12. Pyramids of Biomass • How might this data be collected? • Individual organisms weighed and counted. • Dry mass should be compared to eliminate errors due to water content • Advantages • The data is more accurate. • Eliminates misleading problems of producer size differences • Disadvantages • Laborious and expensive • Destructive • Can also be misleading in some circumstances Energy Flow in Ecosystems

  13. 3. Pyramids of Numbers • A pyramid of numbers shows the relative number of individual organisms at each trophic level in an ecosystem. 3rd level carnivore 2nd level carnivore 1st level Carnivore Herbivores Producers Log numbers Energy Flow in Ecosystems

  14. 3. Pyramids of Numbers In most ecosystems, the shape of the pyramid of numbers is similar to the shape of the pyramid of biomass for the same ecosystem, with the numbers of individuals on each level decreasing from the level below it. Energy Flow in Ecosystems

  15. 3. Pyramids of Numbers • In some cases, however, consumers are much smaller than organisms they feed upon. • Thousands of insects may graze on a single tree, for example. The tree has a lot of biomass, but represents only one organism. • In such cases, the pyramid of numbers may be turned upside down, but the pyramid of biomass usually still has the normal orientation. 2nd level carnivore 1st level carnivore herbivores Producers numbers Energy Flow in Ecosystems

  16. Pyramids of Number • Advantage • Data relatively easy to collect using simple sampling • Disadvantages • Producers vary in size • Large range of numbers • Trophic level difficult to work out Energy Flow in Ecosystems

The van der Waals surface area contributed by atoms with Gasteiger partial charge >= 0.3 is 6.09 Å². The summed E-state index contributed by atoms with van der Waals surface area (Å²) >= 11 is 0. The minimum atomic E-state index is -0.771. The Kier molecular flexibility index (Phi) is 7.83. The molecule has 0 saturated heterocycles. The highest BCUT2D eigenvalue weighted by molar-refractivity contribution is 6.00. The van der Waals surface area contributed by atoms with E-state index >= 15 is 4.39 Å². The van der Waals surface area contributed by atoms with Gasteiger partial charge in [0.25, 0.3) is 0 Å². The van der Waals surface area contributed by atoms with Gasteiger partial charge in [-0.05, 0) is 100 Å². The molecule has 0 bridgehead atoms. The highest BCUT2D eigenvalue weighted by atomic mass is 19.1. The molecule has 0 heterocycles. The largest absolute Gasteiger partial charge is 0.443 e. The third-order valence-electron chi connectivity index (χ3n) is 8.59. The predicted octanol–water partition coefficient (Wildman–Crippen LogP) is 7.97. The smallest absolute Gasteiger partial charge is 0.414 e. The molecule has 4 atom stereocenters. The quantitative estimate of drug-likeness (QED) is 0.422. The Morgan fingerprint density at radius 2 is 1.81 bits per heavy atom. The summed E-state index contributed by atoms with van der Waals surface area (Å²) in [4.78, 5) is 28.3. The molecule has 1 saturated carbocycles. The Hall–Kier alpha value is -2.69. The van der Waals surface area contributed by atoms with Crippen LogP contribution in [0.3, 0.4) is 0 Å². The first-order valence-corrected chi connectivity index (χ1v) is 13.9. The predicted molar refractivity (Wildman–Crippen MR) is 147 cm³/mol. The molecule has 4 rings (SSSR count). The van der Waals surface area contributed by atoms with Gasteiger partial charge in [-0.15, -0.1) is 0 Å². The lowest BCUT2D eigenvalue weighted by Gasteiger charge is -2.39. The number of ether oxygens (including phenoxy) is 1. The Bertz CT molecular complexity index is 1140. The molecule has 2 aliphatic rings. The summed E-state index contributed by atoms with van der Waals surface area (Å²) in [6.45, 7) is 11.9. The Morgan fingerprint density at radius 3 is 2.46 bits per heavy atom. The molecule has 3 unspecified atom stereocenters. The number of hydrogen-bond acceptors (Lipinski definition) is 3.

17. Associated terms with energy production and energy flow. • Primary production: • Fixation of energy by autotrophs in an ecosystem. • Rate of primary production: • Amount of energy fixed over a given period of time. • Gross primary production (GPP): • Total amount of energy fixed by autotrophs. • Net primary production (NPP): • Amount of energy leftover after autotrophs have met their metabolic needs. Energy Flow in Ecosystems

  18. Primary Productivity in Ecosystems • Gross primary productivity (GPP) • The rate at which an ecosystem's producers capture and store a given amount of chemical energy as biomass in a given length of time. • Net primary productivity (NPP) • Rate at which all the plants in an ecosystem produce net useful chemical energy; equal to the difference between the rate at which the plants in an ecosystem produce useful chemical energy (gross primary productivity) and the rate at which they use some of that energy through cellular respiration. • (NPP = GPP – Respiration) Energy Flow in Ecosystems

  19. Coral reefs and Marine ecosystems have the highest primary productivity? WHY? • Highest rates of primary production by marine phytoplankton are generally concentrated in areas with higher levels of nutrient availability. • Highest rates found along continental margins. • Nutrient run-off from land. • Sediment disturbance • Open ocean tends to be nutrient poor. • Vertical mixing main nutrient source. Energy Flow in Ecosystems

  20. What controls primary productivity? • Terrestrial primary production generally increases with moisture and temperature • Rosenwitz studied net primary production across biomes • Compare NPP to actual evapotranspiration Energy Flow in Ecosystems

  21. What controls primary productivity? • Terrestrial and aquatic primary production is also limited by nutrient availability Energy Flow in Ecosystems